This is Che's fifth blog entry for the 2007 production of Othello Tech week in which he talks about tech week.
Transcript of Podcast
Tech week has been a bit of a last minute scramble. It is very tiring. We’ve been working from 10am till 10pm. This week has been all about putting on the costumes, getting used to moving and getting used to each other, looking at each other and suddenly going: ‘Oh my god you look really different and weird!’ I must say I feel great when I am wearing my doublet and hose. I just love it. It is interesting the effect it has on your posture. I totally broaden out. You start to swagger a bit.
Some people don’t like having the tour groups in while we rehearse. I like it, because it suddenly makes it real. The issue that we are all grappling with is how to hit the back wall with our voices and be heard. And there are three sets of potentially hazardous steps going up to the stage that we have to get used to. It has been gruelling but it is fun. There is lots of last minute line learning and last minute changes, the fight has changed again!
I have become louder now that we are on the stage. In the senate scene, I am wearing this really long heavy velvet robe and a hat, and it has given me a lot more weight. I think I have found the age of the character. The robe has these huge long sleeves; my senator is getting older and weightier, heavier as I move around in it. The tech is helping colour in the outlines we’ve established in rehearsal.
This week we have been joined by the musicians. Stephen Warbeck [the composer] is brilliant, he’s a genius! The musicians are fascinating guys. It is a good time for them to join us. We are a bit battered and tired and suddenly we have this influx of new energy. We also have three supernumeraries, extra actors who have non speaking parts, they have come in and they are very fresh faced and they are all at drama college, they have given us a real lift.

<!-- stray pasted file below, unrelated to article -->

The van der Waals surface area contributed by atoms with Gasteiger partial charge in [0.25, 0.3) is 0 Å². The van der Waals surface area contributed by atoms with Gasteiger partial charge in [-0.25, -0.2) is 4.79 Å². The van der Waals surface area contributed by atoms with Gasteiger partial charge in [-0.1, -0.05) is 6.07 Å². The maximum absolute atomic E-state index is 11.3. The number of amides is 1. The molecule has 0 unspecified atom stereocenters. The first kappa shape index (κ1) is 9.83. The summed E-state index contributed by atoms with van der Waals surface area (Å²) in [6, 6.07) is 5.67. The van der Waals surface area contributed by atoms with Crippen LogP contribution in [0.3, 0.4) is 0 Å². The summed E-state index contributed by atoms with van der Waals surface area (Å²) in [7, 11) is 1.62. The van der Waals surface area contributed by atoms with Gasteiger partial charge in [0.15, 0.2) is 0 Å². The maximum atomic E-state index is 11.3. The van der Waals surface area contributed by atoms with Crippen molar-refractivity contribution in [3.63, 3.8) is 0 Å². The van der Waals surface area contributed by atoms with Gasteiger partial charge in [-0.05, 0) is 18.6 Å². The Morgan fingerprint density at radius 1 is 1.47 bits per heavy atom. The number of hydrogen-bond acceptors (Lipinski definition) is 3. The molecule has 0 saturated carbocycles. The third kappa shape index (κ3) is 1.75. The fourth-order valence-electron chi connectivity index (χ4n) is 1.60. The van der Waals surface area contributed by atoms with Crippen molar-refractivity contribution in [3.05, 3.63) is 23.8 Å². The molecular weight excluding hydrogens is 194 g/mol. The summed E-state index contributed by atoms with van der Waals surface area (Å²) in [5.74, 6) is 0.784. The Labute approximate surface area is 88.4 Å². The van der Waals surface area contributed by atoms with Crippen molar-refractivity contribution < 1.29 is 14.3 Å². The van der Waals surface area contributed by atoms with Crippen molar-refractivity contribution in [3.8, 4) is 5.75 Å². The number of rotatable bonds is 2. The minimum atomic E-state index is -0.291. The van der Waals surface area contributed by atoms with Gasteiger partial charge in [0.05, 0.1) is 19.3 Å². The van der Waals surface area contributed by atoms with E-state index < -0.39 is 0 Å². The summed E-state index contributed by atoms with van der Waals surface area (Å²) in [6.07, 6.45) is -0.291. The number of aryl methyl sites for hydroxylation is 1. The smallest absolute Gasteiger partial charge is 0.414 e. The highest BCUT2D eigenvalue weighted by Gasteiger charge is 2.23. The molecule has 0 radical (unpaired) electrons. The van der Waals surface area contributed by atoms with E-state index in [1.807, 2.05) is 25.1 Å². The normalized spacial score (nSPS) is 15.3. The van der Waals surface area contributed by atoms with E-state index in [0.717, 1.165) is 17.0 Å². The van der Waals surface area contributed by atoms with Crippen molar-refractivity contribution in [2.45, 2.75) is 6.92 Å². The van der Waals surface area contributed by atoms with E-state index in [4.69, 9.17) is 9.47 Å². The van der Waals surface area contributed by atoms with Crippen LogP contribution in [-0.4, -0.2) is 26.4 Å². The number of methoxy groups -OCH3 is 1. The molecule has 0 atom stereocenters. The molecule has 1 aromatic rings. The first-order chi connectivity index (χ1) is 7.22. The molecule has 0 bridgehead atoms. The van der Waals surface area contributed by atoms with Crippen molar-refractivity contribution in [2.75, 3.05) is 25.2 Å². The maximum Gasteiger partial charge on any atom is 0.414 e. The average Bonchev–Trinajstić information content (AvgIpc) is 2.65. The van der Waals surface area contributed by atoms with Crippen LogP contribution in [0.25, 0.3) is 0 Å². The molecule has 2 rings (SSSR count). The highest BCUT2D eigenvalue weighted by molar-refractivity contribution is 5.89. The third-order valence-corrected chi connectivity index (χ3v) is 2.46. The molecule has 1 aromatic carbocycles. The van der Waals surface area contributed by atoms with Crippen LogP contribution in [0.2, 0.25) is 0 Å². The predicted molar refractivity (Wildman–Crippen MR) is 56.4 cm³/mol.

It is weird not having lights and all the usual things you have in a tech. You kind of wonder what is taking so long. It is amazing when you get a plane flying overhead. The natural thing is to look up, and the audience may too, but Wilson keeps saying: ‘they weren’t invented, they don’t exist!’ Nothing quite prepares you for that difference of being at the Globe theatre. I have never done an outdoor show.
We were all teasing Tim [McInnerny] backstage yesterday; he was going over his lines. He has so many lines! He is such a brilliant actor I have learned a lot from Tim. Iago is a bigger part than Othello, it is huge. But it is Othello’s tragedy. What makes it moving, is how much we love Othello when we first meet him. Also Eamonn and Zoe play their relationship absolutely beautifully. When Othello arrives off the Boat in Cypress and he has had a dangerous passage and he says: ‘It gives me wonder great as my content / To see you here before me! O my soul’s joy,’ (2.1.181-2) we see how happy they are as a young couple. I am up the back of the stage with a sword, looking at them and I always find that moment very moving. They are so happy. And within a day, two days, it has fallen apart.
These comments are the actor's thoughts or ideas about the part as s/he goes through the rehearsal process – they are simply his/her own interpretations and frequently change as the rehearsal process progresses.